Main karigaar hoon, mere haath mein auzaar a jaye main khud aapni kismat talash loonga” said Ram Avtar (Rajesh Khanna) in the movie “Avtar”, a line which inspired Archimedes to once exclaim “Give me a lever and I shall move the world” which in turn inspired a great golfer to exclaim to a bar waitress “Move my lever and I shall give you the world”.
Those of you who have a mind for history will recall how Ram Avtar, using just a wrench brought by his devoted son Sewak (Sachin), made an amazing carburetor, jo “patrol ki problem ko kafi had tak solve kiya hai” [Video]. We all know that this led to the growth of Avtar industries, Avtar mills and a bunch of other corporations all of whom had the name Avtar in the them. What is not so well known is that under the patronage of Ram Avtar II (played once again by Rajesh Khanna) in the sequel to Avtar called Aaj Ka MLA Ram Avtar, these companies attained global and ultimately galactic reach.
In Avatar, James Cameron continues the Avtar saga by adding an “a” to “Avtar” just the way he added an s to Alien and made it into Aliens.
A mysterious planet called Pandora, the kind of place Vadodara would be if people always watched blue films, is the target of Avtar Industries (now transformed into an evil corporation over years of having the malignant Sewak on its board) which seeks to obtain a mysterious ore called Bindoo’s Eye, a million dollars an ounce.
The problem is that an indigenous tribal population, with blue skin called Navis, sits there right on top of the mining reserves (a city they call Navi-Mumbai) and they stubbornly refuse to move. In order to infiltrate the tribals and solve the problem before the dreaded Trinamool Congress moves in to the area (which as the universe knows means the end of all development), the Avtar corporation recruits an actor of very moderate talent, Ram Worthington (played by who else but Rajesh Khanna) to do a Matrix-plugged-in-thingy wherein Ram will assume the avatar (or body) of a tribesman and try to infiltrate the Navis as “one of them.” Why does Ram agree to do this? So that the corporation will restore his legs and his liver, both of which he lost how exactly Ram himself does not know since he keeps on singing “Yeh kya hua kaise hua, kyon hua, kab hua..”.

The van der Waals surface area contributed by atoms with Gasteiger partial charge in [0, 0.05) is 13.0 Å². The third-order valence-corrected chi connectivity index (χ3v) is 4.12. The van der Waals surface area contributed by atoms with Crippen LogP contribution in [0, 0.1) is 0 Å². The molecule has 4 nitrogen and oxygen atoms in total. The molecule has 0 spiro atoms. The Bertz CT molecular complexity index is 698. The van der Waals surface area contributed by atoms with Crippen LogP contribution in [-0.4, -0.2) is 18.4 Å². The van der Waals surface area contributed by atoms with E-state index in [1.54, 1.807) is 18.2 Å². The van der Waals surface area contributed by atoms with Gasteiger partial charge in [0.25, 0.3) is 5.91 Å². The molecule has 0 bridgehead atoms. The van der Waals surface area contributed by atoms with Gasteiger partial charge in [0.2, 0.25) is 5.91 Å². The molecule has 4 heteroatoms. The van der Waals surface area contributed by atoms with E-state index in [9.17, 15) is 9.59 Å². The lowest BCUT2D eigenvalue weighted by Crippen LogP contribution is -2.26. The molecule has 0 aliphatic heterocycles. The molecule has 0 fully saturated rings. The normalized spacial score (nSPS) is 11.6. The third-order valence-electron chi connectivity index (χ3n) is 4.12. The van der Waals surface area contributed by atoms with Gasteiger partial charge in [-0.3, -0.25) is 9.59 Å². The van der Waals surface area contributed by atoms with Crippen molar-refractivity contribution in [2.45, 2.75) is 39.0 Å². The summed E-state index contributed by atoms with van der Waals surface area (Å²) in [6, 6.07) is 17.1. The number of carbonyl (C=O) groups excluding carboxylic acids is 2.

Once blue himself, he is taken under the wings of the waif-like Nuvi princess Naitiri, played with lithe agility by Asha Parekh” as Ram and Naitiri gambol, in glorious 3D, all over the landscape of Pandora. This naturally involves a lot of running around trees, some “main gir jayoongi main mar jayoongi agar tu ne thaam na liya” jumping off cliffs and the taming of wild animals as mounts, in a very curious way that resembles courtship more than anything else (The mount chooses the mountee in an exclusive violent ritual which culminates in a locking of body-parts) as man and animal forge a bond that is reminiscent of the type of connection shared between the hero (played by Rajesh Khanna) and the elephant in “Haathi Mere Saathi”.
However the evil corporation wants Bindoo’s Eye and soon the human army, led by a buffed-up Prem Chopra, is on the move.
Presently Ram is torn between the urge to get his legs back and to shake his head romantically on one side and close his eyes half-shut on the other.
Soon a set of events is set in motion wherein Bush-Iraq rhetoric and a watered-down “They may take our lives but they shall never take our freedom” Braveheart speech is thundered over Digital Dolby, the spirit of the forest (Arundhati Roy) makes her presence felt, the digital bird from Main Prem Ki Diwani Hoon saves the day, Ripley from Aliens fights for the Aliens this time, more trees are uprooted than done to give the President a pleasant trip, Chota Chetan (Bhagat) pops out at a crucial point to say ” Hey this is a 3D movie and so it is my idea” and an epic maha-sangram begins between Navi and humankind, with the consequence as unpredictable as the fate of Titanic after it struck an iceberg, with the crowd standing up and clapping when with explosions exploding everywhere and the odds stacked against the tribals, Ram (Rajesh Khanna) roars —- “Pushpa you know I effin cannot stand tears”.
Avatar is not so much a movie as it is an amusement park ride.
Beautiful. Lush. Huge.
But at its heart it is as original, profound and as subtle as Avtar and Aaj Ka MLA Ram Avtar.
Of course not that anyone is complaining. I certainly am not. Paisa wasool.